No way back to the pi­ano-play­ing days of Russ Con­way and Mrs Mills

Where have all the pi­anists gone, asks David Clay­ton. In the 1950s and 1960s they were ev­ery­where, en­ter­tain­ing an au­di­ence who had grown up with a pi­ano in the front room. There was al­ways a pi­ano down the pub and plenty of peo­ple able to bash out a tune

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Pi­anists weren’t the most ex­cit­ing peo­ple to tele­vise. The early TV di­rec­tors had lit­tle to go on – a cam­era on the fin­gers play­ing the keys and a pan up to a beam­ing smile and a nod to the cam­era. Lib­er­ace was on an­other planet and a brash, camp Amer­i­can. Not for us, at the time. No thank you. We pre­ferred our home-grown stars.

For ex­am­ple, we al­ways knew my Mum had a crush on Russ Con­way. For­tu­nately he’d pop up reg­u­larly on Billy Cot­ton’s Band Show of a Satur­day night. As it was the week­end I could stay up a bit later, so I watched her blush a lit­tle as the very hand­some Russ tin­kled away and winked down the cam­era lens at her.

Mil­lions of other women, like my mother, swooned. I was fas­ci­nated by the fact the close-ups of his hands re­vealed half a fin­ger which was no good for play­ing a pi­ano. He’d lopped part of it off in a bread slicer while serv­ing in the Navy.

He’d had a big hit with Side Sad­dle in 1959 and had helped fill that mu­si­cal black hole in Bri­tish pop mu­sic when the big band croon­ers had given way to a small surge in do­mes­tic rock and roll be­fore The Bea­tles came along.

Then there was Winifred Atwell, she’d pre-dated Russ and reached su­per­star sta­tus in the mid-1950s with her boo­gie and rag style play­ing. She’d pop up oc­ca­sion­ally on TV too. All smiles with her fin­gers a blur across the keys. It was said she was banned from wash­ing up be­cause her hands were in­sured. The words ‘stunt’ and ‘pub­lic­ity’ come to mind!

Step up Joe ‘Mr Pi­ano’ Hen­der­son, who for a time was ro­man­ti­cally linked to Pe­tula Clark. He’d be a re­li­able guest

artiste on many a 1960s’ TV show and would trot out his 1950s’ hit, ‘Trudie’. Yes he could play, of course he could play, but in re­al­ity how en­ter­tain­ing was it?

Then who could for­get Mrs Mills. She’d ap­pear on Billy Cot­ton’s TV show too and bash out a whole load of sin­ga­long stuff. It wasn’t very orig­i­nal but if you look up her discog­ra­phy there’s an im­pres­sive list of top sell­ing sin­gles and LPs all through the 1960s. She was on the same la­bel as The Bea­tles – Par­lophone – and recorded at Abbey Road, where the up­right pi­ano she played on is still there and known as ‘The Mrs Mills Pi­ano.’ The Bea­tles even used it on some of their iconic tracks.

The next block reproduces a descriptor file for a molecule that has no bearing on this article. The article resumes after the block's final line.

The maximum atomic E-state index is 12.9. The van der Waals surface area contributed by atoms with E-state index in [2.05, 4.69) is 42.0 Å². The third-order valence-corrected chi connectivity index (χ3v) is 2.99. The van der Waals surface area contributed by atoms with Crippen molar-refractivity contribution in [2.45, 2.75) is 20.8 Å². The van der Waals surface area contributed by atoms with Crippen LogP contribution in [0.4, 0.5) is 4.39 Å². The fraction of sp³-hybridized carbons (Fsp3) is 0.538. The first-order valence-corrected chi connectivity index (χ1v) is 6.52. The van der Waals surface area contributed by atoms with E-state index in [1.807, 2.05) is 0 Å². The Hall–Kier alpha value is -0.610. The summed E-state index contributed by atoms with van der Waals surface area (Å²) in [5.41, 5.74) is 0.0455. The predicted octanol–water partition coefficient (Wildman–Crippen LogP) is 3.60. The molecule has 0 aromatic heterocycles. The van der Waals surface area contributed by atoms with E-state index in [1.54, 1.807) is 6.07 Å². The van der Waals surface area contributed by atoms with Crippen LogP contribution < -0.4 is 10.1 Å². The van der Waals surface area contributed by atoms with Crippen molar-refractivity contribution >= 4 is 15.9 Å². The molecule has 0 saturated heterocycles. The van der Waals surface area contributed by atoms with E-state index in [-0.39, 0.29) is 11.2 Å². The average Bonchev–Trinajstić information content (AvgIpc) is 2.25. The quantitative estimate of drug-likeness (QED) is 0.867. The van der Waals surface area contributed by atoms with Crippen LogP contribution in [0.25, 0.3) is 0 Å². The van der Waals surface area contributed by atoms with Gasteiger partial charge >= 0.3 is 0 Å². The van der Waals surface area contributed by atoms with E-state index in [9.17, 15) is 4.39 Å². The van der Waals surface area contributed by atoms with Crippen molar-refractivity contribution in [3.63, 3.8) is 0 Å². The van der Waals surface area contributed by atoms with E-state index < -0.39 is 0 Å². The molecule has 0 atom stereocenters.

Mrs Mills ex­uded hap­pi­ness with her end­less med­leys of good old-fash­ioned sin­ga­long tunes, and with her in­fec­tious smile she was, to coin an over-used phrase, ‘much loved’.

I can pic­ture my par­ents singing away to ‘Roll Out The Bar­rel’ and ‘My Old Man Said Fol­low the Van’ and other such dit­ties. Gladys Mills did per­fect that smile to cam­era and I do re­call be­ing trans­fixed

He could swing tenths back­wards and for­wards and add a fifth in as well!

by the flesh on her arms wob­bling away. Dare I say ‘bingo wings?’ She didn’t mind ref­er­ences to her size and joked about it her­self. She re­ferred to her pi­ano-play­ing fin­gers as ‘my lit­tle chipo­latas’!

Just when this was all start­ing to fade out along came Bobby Crush. He was a lively pi­ano-play­ing teenager when he won Hughie Green’s Op­por­tu­nity Knocks six weeks on the trot in the early 1970s. He’d been in­spired by the likes of Russ Con­way and did the young show­man pi­anist thing very well. He’s still per­form­ing.

Johnny Cleve­land has been en­ter­tain­ing au­di­ences around here for six decades at the pi­ano although he’s a fine singer and comic too. He met and worked with Mrs Mills and says: ‘She was ev­ery­one’s Mum and never stopped laugh­ing.’ He also said that she was tech­ni­cally a very good pi­anist, but Johnny saved his high­est praise for Russ Con­way.

“He could swing tenths back­wards and for­wards and add a fifth in as well!” This needs some in­ter­pre­ta­tion in that his left hand was play­ing what is gen­er­ally known as ‘stride’ pi­ano. So rather than span­ning an oc­tave with the thumb and lit­tle fin­ger he was stretch­ing across 10 notes but hit­ting the fifth in be­tween. Clever stuff.

So, will we see their like again? Johnny says things have changed some­what with songs like ‘New York New York,’ ‘The Great Pre­tender’ and ‘Delilah’ re­plac­ing ‘Daisy, Daisy’ and ‘If You Were the Only Girl in the World.’

He doubts we’ll see a mod­ern, na­tion­ally known equiv­a­lent of Mrs Mills turn up on Bri­tain’s Got Tal­ent any day soon, if ever. What would they play? What could we sin­ga­long to? What would Si­mon Cow­ell say!

Russ Con­way, a very ac­com­plished pi­anist.

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